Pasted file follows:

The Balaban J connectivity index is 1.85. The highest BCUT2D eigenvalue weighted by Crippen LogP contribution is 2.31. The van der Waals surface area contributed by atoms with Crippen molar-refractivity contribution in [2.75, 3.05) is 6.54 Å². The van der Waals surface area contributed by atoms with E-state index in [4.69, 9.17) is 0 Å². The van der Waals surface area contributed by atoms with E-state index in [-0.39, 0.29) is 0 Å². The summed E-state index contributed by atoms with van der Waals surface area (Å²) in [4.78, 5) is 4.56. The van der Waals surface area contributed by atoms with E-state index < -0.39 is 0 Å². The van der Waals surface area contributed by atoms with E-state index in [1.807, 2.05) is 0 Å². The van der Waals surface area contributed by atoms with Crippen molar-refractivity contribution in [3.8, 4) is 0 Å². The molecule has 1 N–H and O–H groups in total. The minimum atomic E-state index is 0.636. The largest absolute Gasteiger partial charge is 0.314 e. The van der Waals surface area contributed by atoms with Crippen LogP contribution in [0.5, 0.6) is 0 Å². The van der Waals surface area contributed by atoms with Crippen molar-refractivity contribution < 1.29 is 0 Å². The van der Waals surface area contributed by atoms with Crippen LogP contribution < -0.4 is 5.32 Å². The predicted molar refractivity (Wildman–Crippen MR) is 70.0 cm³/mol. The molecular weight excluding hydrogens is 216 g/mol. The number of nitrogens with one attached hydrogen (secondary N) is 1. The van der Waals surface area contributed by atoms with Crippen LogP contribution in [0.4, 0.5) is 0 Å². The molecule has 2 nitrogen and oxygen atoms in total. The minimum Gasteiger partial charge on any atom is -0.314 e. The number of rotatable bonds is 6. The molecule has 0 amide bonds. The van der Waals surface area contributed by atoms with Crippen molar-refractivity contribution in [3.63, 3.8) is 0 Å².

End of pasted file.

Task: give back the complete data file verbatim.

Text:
The Balaban J connectivity index is 1.85. The highest BCUT2D eigenvalue weighted by Crippen LogP contribution is 2.31. The van der Waals surface area contributed by atoms with Crippen molar-refractivity contribution in [2.75, 3.05) is 6.54 Å². The van der Waals surface area contributed by atoms with E-state index in [4.69, 9.17) is 0 Å². The van der Waals surface area contributed by atoms with E-state index in [-0.39, 0.29) is 0 Å². The summed E-state index contributed by atoms with van der Waals surface area (Å²) in [4.78, 5) is 4.56. The van der Waals surface area contributed by atoms with E-state index < -0.39 is 0 Å². The van der Waals surface area contributed by atoms with E-state index in [1.807, 2.05) is 0 Å². The van der Waals surface area contributed by atoms with Crippen molar-refractivity contribution in [3.8, 4) is 0 Å². The molecule has 1 N–H and O–H groups in total. The minimum atomic E-state index is 0.636. The largest absolute Gasteiger partial charge is 0.314 e. The van der Waals surface area contributed by atoms with Crippen LogP contribution in [0.5, 0.6) is 0 Å². The van der Waals surface area contributed by atoms with Crippen molar-refractivity contribution < 1.29 is 0 Å². The van der Waals surface area contributed by atoms with Crippen LogP contribution < -0.4 is 5.32 Å². The predicted molar refractivity (Wildman–Crippen MR) is 70.0 cm³/mol. The molecular weight excluding hydrogens is 216 g/mol. The number of nitrogens with one attached hydrogen (secondary N) is 1. The van der Waals surface area contributed by atoms with Crippen LogP contribution in [0.4, 0.5) is 0 Å². The molecule has 2 nitrogen and oxygen atoms in total. The minimum Gasteiger partial charge on any atom is -0.314 e. The number of rotatable bonds is 6. The molecule has 0 amide bonds. The van der Waals surface area contributed by atoms with Crippen molar-refractivity contribution in [3.63, 3.8) is 0 Å².